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on August 26, 2001
This book is very well written, but to get the actual Planck time value of 5.3906*10^-44 seconds, I had to do a web search. The formula of Sqrt(G*hbar/c^5) wasn't in the book either... in fact the book almost entirely lacks formulas of any kind. I suppose this is very good if you are writing for 6th graders who have to look up the big words, but that makes this not an adult book at all, no matter how well written and how eminent the scholar that wrote it. Cosmology is a subject where all of science comes together in a �big picture�, but the details are very important as Dr. Rees explains. Just how they are important seems to be beyond our understanding? Only in a world where papers by Cambridge scholars are either totally unreadable with jargon or dumbed down beyond any real use! Dr. Wheeler still includes mathematics in his books, thankfully!
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on March 30, 2001
This book is a strong introduction to several major astronomical concepts. It covers a lot and is at times a little disorganized but is well written, clear and stimulating. It is accessible to the novice but its preciseness and density enables to acquire more advanced than just basic knowledge. It could use a 2nd edition by now though, as some of the topics have been the subjects of recent discoveries such as the theory of "brown dwarves". What the reader will definitely not learn is what happened "before the beginning". Nobody knows that and the title is deceptive in that way. I believe Rees meant it as opposed to the biblical "In the beginning...". In the absence of evidence, Rees seems to refuse to even consider that Humanity might have been planned before or at the big bang. To his credit, he seems perfectly content to study and write books about the multiverse in a world before there was a bible, before there was a "In the Beginning...". Hence the title. Rees makes too much of a point of it though, probably to differentiate himself from other popular astronomers.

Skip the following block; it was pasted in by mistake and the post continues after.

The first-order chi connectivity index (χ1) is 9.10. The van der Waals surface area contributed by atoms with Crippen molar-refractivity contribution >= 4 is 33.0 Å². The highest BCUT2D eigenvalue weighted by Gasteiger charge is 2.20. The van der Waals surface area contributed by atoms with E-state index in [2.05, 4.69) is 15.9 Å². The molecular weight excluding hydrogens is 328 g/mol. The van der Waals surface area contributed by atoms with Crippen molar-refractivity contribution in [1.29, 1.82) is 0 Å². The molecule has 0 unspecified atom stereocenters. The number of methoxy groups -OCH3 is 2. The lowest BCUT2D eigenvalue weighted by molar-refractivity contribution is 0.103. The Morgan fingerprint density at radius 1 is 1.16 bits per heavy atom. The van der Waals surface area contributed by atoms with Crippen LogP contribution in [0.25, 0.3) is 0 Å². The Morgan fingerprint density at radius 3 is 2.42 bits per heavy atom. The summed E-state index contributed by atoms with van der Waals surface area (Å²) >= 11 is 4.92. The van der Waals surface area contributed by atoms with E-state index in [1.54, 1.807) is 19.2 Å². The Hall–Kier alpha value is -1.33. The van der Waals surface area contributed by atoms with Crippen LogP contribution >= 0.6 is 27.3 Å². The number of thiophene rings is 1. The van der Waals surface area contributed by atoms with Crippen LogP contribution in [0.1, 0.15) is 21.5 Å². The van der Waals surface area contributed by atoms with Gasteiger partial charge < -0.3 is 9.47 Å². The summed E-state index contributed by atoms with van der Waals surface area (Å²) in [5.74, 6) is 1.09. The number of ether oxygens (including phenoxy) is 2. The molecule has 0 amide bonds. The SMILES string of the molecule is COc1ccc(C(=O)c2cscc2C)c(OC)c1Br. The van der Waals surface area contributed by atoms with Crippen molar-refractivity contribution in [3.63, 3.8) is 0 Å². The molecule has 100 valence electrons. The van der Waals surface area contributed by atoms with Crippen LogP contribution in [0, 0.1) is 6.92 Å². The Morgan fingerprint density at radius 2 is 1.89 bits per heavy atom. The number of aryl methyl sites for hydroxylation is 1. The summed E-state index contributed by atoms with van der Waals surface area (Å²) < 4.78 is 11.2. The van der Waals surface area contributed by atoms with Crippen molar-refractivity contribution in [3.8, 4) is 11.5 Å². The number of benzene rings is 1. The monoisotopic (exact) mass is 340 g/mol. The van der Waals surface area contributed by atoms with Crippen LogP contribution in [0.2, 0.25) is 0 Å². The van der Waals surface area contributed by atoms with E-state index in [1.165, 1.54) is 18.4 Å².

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on March 5, 2001
Martin J. Rees presents us with a biography of our home, the cosmos. He shows us the coincidence that has happened for the complexity of our life to evolove on this planet. He seems also doubtful that it has happened anywhere else, but that this might be explained naturally by the multiverse, (chances are greater with more universes evolving) rather than the Anthropic Principle. Well, he thinks that we should properly term it "Anthropic Reasoning." And this is a theory he seems a bit regretful of. (doesn't think interface with philosophers and theologians is, in principle, and different from what it was in Newton's day) "It would be a pity if theoretical physicists took anthropic ideas too seriously, as it might diminish their motivation for seeking unified theories." And he does talk a good deal about these unified theories, the relationship with quantum effects and general relativity, and even briefly introduces the reader to super-strings. Also educates us on the niche of other empyreal phenomena like dark matter and black holes, and how every one of the things I'm mentioning relates one to another. He discusses the Big Bang, why we are sure of its validity, and its other implications, which includes the future, our universe's Eschaton. This book is a decent look at the state of Cosmological studies and some of the methodologies of observing this grand and bizarre place that emerged almost ex nihilo.